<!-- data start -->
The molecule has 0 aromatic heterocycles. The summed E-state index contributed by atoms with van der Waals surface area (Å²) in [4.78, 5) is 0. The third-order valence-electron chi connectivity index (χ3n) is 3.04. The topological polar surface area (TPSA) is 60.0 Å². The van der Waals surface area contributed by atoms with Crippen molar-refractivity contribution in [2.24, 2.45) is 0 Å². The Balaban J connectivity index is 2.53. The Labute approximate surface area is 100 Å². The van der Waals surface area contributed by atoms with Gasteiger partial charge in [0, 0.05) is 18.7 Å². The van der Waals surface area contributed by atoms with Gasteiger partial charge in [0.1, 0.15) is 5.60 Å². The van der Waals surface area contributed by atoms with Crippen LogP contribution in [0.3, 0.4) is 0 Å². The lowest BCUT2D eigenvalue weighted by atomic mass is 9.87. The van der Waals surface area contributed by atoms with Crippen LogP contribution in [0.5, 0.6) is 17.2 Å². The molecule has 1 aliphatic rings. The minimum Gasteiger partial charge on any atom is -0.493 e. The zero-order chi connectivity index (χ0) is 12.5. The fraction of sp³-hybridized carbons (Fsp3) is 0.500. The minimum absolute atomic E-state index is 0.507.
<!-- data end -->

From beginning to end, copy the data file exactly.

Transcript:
The molecule has 0 aromatic heterocycles. The summed E-state index contributed by atoms with van der Waals surface area (Å²) in [4.78, 5) is 0. The third-order valence-electron chi connectivity index (χ3n) is 3.04. The topological polar surface area (TPSA) is 60.0 Å². The van der Waals surface area contributed by atoms with Crippen molar-refractivity contribution in [2.24, 2.45) is 0 Å². The Balaban J connectivity index is 2.53. The Labute approximate surface area is 100 Å². The van der Waals surface area contributed by atoms with Gasteiger partial charge in [0, 0.05) is 18.7 Å². The van der Waals surface area contributed by atoms with Gasteiger partial charge in [0.1, 0.15) is 5.60 Å². The van der Waals surface area contributed by atoms with Crippen LogP contribution in [0.3, 0.4) is 0 Å². The lowest BCUT2D eigenvalue weighted by atomic mass is 9.87. The van der Waals surface area contributed by atoms with Crippen LogP contribution in [0.5, 0.6) is 17.2 Å². The molecule has 1 aliphatic rings. The minimum Gasteiger partial charge on any atom is -0.493 e. The zero-order chi connectivity index (χ0) is 12.5. The fraction of sp³-hybridized carbons (Fsp3) is 0.500. The minimum absolute atomic E-state index is 0.507.